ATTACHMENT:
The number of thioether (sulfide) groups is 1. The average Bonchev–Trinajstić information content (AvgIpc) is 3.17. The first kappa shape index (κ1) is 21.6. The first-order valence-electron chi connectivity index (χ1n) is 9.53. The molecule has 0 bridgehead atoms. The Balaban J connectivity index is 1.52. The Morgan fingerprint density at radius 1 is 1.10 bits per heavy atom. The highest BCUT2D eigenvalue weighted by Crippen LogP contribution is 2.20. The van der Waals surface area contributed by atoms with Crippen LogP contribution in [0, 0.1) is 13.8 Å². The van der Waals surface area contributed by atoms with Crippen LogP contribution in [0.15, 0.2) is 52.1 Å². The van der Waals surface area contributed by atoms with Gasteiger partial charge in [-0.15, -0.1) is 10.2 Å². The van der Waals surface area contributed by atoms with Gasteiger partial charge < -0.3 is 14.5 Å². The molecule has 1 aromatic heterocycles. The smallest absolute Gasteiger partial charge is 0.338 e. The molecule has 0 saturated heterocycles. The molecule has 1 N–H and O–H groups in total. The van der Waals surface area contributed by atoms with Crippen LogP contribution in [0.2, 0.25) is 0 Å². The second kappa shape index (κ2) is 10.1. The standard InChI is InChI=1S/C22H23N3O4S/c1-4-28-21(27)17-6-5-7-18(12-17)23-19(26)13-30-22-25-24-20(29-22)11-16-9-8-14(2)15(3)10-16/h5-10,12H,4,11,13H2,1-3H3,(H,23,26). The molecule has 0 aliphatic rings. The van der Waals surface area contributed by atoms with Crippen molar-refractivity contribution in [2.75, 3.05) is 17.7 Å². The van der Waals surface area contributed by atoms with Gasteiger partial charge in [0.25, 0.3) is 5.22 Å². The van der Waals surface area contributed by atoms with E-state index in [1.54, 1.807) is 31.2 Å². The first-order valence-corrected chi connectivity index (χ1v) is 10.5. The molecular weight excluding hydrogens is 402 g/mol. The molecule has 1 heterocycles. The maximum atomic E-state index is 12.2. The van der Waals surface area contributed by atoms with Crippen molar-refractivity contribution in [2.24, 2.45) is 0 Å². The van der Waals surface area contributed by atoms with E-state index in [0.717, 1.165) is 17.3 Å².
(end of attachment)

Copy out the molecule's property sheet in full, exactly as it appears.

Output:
The number of thioether (sulfide) groups is 1. The average Bonchev–Trinajstić information content (AvgIpc) is 3.17. The first kappa shape index (κ1) is 21.6. The first-order valence-electron chi connectivity index (χ1n) is 9.53. The molecule has 0 bridgehead atoms. The Balaban J connectivity index is 1.52. The Morgan fingerprint density at radius 1 is 1.10 bits per heavy atom. The highest BCUT2D eigenvalue weighted by Crippen LogP contribution is 2.20. The van der Waals surface area contributed by atoms with Crippen LogP contribution in [0, 0.1) is 13.8 Å². The van der Waals surface area contributed by atoms with Crippen LogP contribution in [0.15, 0.2) is 52.1 Å². The van der Waals surface area contributed by atoms with Gasteiger partial charge in [-0.15, -0.1) is 10.2 Å². The van der Waals surface area contributed by atoms with Gasteiger partial charge < -0.3 is 14.5 Å². The molecule has 1 aromatic heterocycles. The smallest absolute Gasteiger partial charge is 0.338 e. The molecule has 0 saturated heterocycles. The molecule has 1 N–H and O–H groups in total. The van der Waals surface area contributed by atoms with Crippen LogP contribution in [0.2, 0.25) is 0 Å². The second kappa shape index (κ2) is 10.1. The standard InChI is InChI=1S/C22H23N3O4S/c1-4-28-21(27)17-6-5-7-18(12-17)23-19(26)13-30-22-25-24-20(29-22)11-16-9-8-14(2)15(3)10-16/h5-10,12H,4,11,13H2,1-3H3,(H,23,26). The molecule has 0 aliphatic rings. The van der Waals surface area contributed by atoms with Crippen molar-refractivity contribution in [2.75, 3.05) is 17.7 Å². The van der Waals surface area contributed by atoms with Gasteiger partial charge in [0.25, 0.3) is 5.22 Å². The van der Waals surface area contributed by atoms with E-state index in [1.54, 1.807) is 31.2 Å². The first-order valence-corrected chi connectivity index (χ1v) is 10.5. The molecular weight excluding hydrogens is 402 g/mol. The molecule has 1 heterocycles. The maximum atomic E-state index is 12.2. The van der Waals surface area contributed by atoms with Crippen molar-refractivity contribution in [2.24, 2.45) is 0 Å². The van der Waals surface area contributed by atoms with E-state index in [0.717, 1.165) is 17.3 Å².